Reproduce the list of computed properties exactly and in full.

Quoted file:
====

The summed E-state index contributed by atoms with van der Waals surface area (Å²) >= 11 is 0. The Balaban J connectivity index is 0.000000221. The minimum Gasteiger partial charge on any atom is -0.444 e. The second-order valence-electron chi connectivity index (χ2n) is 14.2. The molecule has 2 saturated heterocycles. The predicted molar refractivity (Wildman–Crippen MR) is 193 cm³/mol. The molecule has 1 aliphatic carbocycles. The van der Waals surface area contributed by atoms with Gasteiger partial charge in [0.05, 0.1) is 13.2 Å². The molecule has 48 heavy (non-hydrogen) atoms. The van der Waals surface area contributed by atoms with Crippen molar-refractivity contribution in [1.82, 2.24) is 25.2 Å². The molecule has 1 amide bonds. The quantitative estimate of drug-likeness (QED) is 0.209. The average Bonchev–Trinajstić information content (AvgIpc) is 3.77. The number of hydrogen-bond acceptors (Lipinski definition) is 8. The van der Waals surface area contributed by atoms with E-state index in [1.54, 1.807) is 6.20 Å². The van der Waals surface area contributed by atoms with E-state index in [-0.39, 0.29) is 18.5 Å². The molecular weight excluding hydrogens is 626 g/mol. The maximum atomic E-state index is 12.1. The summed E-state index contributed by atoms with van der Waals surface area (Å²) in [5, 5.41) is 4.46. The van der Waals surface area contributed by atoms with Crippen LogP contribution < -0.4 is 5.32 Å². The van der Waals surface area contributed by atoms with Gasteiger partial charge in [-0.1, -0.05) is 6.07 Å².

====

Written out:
The summed E-state index contributed by atoms with van der Waals surface area (Å²) >= 11 is 0. The Balaban J connectivity index is 0.000000221. The minimum Gasteiger partial charge on any atom is -0.444 e. The second-order valence-electron chi connectivity index (χ2n) is 14.2. The molecule has 2 saturated heterocycles. The predicted molar refractivity (Wildman–Crippen MR) is 193 cm³/mol. The molecule has 1 aliphatic carbocycles. The van der Waals surface area contributed by atoms with Gasteiger partial charge in [0.05, 0.1) is 13.2 Å². The molecule has 48 heavy (non-hydrogen) atoms. The van der Waals surface area contributed by atoms with Crippen molar-refractivity contribution in [1.82, 2.24) is 25.2 Å². The molecule has 1 amide bonds. The quantitative estimate of drug-likeness (QED) is 0.209. The average Bonchev–Trinajstić information content (AvgIpc) is 3.77. The number of hydrogen-bond acceptors (Lipinski definition) is 8. The van der Waals surface area contributed by atoms with E-state index in [1.54, 1.807) is 6.20 Å². The van der Waals surface area contributed by atoms with E-state index in [-0.39, 0.29) is 18.5 Å². The molecular weight excluding hydrogens is 626 g/mol. The maximum atomic E-state index is 12.1. The summed E-state index contributed by atoms with van der Waals surface area (Å²) in [5, 5.41) is 4.46. The van der Waals surface area contributed by atoms with Crippen LogP contribution < -0.4 is 5.32 Å². The van der Waals surface area contributed by atoms with Gasteiger partial charge in [-0.1, -0.05) is 6.07 Å².